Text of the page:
Pursuant to Article 119 of the Constitution, the Minister for Finance of the Government of Nepal shall lay before the joint sitting of both Houses of the Federal Parliament an annual estimate setting out, inter alia, an estimate of national revenue and the money required to meet the charges on the Federal Consolidated Fund. Following the coronavirus pandemic and the subsequent lockdown however, Budget Draft for the fiscal year 2021/22 was passed through an Ordinance. The petitioners in this case argued that adoption of the national budget through Ordinance was largely unconstitutional and more minutely, took contention with point no. 199 of the Draft which held that stone, gravel, and sand was to be exported to reduce the country’s trade deficit following an Environmental Impact Assessment (EIA) report.
The petitioners claimed that excavation of stone, gravel, and sand would reduce the fertile plains of the Terai and Madhesh to barren land. The major geomorphic process in Churia coupled with weak geology, heavy rainfall and tropical weathering also means that region already experiences rapid fluvial erosion. Consequently, if excavation were to go ahead, entire villages would face increased vulnerability to floods and agricultural practices indigenous to the Terai region would be lost. The petitioners argued therefore, that allowing excavation along the Chure Range would be a flagrant violation of Article 30 of the Constitution which stipulates that every citizen has the right to a clean and healthy environment. The petitioners specifically made their claim based on Chure’s increased vulnerability to climate change.
The Constitutional Bench of the Supreme Court, in this case, sided with the petitioners and held that excavation of stone, gravel and sand would be tantamount to “ecocide” and against the norm of environmental justice and inter-generational equity. The Court also acknowledged that although the State exercises permanent sovereignty over natural resources as a constituent right of self-determination, precedent set by the Court prompts that the precautionary principle be applied. The Court iterates that environmental complexity is increasing in Nepal due to climate change and urges the government to be mindful towards the life of and within the Chure and not view it solely from an economic lens. The Court also referenced that as party to several international environmental treaties, the State has a positive obligation to preserve wetlands, protect biodiversity, and curb the illegal trade of endangered species. It also referenced the UN Human Rights Council resolution 48/13 acknowledging the right to a healthy environment as a fundamental human right. In keeping with this, an interim order from the Court stopped the draft budget from going through and the Court also halted the planned excavation of the Chure range with an order of Certiorari.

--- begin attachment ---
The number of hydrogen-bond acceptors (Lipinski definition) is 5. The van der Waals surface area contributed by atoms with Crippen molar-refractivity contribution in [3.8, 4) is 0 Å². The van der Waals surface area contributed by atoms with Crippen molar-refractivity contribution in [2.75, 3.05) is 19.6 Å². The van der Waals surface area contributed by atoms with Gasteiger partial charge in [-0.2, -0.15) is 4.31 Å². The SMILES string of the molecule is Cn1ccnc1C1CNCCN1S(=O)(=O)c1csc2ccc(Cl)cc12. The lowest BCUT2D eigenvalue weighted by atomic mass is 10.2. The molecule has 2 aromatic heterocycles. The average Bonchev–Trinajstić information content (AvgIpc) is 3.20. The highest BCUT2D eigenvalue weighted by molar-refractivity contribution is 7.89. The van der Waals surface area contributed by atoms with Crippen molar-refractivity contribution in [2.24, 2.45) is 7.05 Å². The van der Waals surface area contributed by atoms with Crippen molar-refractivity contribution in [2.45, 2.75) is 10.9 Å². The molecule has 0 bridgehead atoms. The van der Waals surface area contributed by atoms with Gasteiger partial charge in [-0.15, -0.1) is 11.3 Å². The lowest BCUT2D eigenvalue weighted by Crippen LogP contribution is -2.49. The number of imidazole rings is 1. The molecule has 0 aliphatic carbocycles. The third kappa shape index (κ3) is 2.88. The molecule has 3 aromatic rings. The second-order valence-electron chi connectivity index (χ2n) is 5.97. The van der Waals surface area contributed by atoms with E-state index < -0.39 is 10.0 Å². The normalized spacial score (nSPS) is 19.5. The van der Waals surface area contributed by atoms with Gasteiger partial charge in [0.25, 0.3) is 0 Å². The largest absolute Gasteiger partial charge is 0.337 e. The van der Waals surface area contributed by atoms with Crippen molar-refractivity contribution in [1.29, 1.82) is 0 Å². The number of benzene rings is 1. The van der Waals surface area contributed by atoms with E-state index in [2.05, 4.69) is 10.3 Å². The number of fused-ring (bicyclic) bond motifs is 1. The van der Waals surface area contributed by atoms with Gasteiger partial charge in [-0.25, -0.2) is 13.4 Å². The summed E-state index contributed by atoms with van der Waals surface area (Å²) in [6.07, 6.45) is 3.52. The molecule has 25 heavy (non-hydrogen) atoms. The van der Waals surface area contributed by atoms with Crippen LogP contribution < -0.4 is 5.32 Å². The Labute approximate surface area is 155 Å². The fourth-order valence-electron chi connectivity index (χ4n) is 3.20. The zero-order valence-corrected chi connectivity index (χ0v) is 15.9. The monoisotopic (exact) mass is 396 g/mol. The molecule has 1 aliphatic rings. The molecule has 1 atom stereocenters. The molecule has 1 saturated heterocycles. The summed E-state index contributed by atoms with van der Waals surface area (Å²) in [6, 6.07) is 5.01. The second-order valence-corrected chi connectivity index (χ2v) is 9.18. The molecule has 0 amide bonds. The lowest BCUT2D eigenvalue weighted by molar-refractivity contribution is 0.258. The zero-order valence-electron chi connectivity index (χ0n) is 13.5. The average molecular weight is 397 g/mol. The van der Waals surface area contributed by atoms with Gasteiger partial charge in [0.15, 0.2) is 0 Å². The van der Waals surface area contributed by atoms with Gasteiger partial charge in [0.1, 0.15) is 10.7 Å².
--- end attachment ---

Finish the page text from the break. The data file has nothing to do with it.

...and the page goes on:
|06/06/2021||Decision||Download||The court's full decision.|